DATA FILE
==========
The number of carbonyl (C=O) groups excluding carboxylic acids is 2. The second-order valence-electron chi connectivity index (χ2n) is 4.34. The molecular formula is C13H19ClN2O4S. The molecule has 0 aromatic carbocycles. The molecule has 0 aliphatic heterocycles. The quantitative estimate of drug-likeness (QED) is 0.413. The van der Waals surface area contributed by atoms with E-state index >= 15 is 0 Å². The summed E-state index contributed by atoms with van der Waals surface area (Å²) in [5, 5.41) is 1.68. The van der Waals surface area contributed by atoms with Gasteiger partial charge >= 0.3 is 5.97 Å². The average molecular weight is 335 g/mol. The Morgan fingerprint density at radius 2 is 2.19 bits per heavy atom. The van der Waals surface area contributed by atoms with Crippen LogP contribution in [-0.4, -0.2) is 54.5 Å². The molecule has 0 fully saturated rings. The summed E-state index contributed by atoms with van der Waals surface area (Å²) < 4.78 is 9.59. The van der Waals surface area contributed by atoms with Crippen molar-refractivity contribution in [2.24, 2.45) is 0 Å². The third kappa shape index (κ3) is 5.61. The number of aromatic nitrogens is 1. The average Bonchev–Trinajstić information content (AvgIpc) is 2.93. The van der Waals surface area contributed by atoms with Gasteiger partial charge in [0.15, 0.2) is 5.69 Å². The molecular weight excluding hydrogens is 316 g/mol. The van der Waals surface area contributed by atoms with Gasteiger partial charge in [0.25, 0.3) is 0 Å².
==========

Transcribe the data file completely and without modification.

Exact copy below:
The number of carbonyl (C=O) groups excluding carboxylic acids is 2. The second-order valence-electron chi connectivity index (χ2n) is 4.34. The molecular formula is C13H19ClN2O4S. The molecule has 0 aromatic carbocycles. The molecule has 0 aliphatic heterocycles. The quantitative estimate of drug-likeness (QED) is 0.413. The van der Waals surface area contributed by atoms with E-state index >= 15 is 0 Å². The summed E-state index contributed by atoms with van der Waals surface area (Å²) in [5, 5.41) is 1.68. The van der Waals surface area contributed by atoms with Gasteiger partial charge >= 0.3 is 5.97 Å². The average molecular weight is 335 g/mol. The Morgan fingerprint density at radius 2 is 2.19 bits per heavy atom. The van der Waals surface area contributed by atoms with Crippen LogP contribution in [-0.4, -0.2) is 54.5 Å². The molecule has 0 fully saturated rings. The summed E-state index contributed by atoms with van der Waals surface area (Å²) < 4.78 is 9.59. The van der Waals surface area contributed by atoms with Crippen molar-refractivity contribution in [2.24, 2.45) is 0 Å². The third kappa shape index (κ3) is 5.61. The number of aromatic nitrogens is 1. The average Bonchev–Trinajstić information content (AvgIpc) is 2.93. The van der Waals surface area contributed by atoms with Gasteiger partial charge in [0.15, 0.2) is 5.69 Å². The molecular weight excluding hydrogens is 316 g/mol. The van der Waals surface area contributed by atoms with Gasteiger partial charge in [0.25, 0.3) is 0 Å².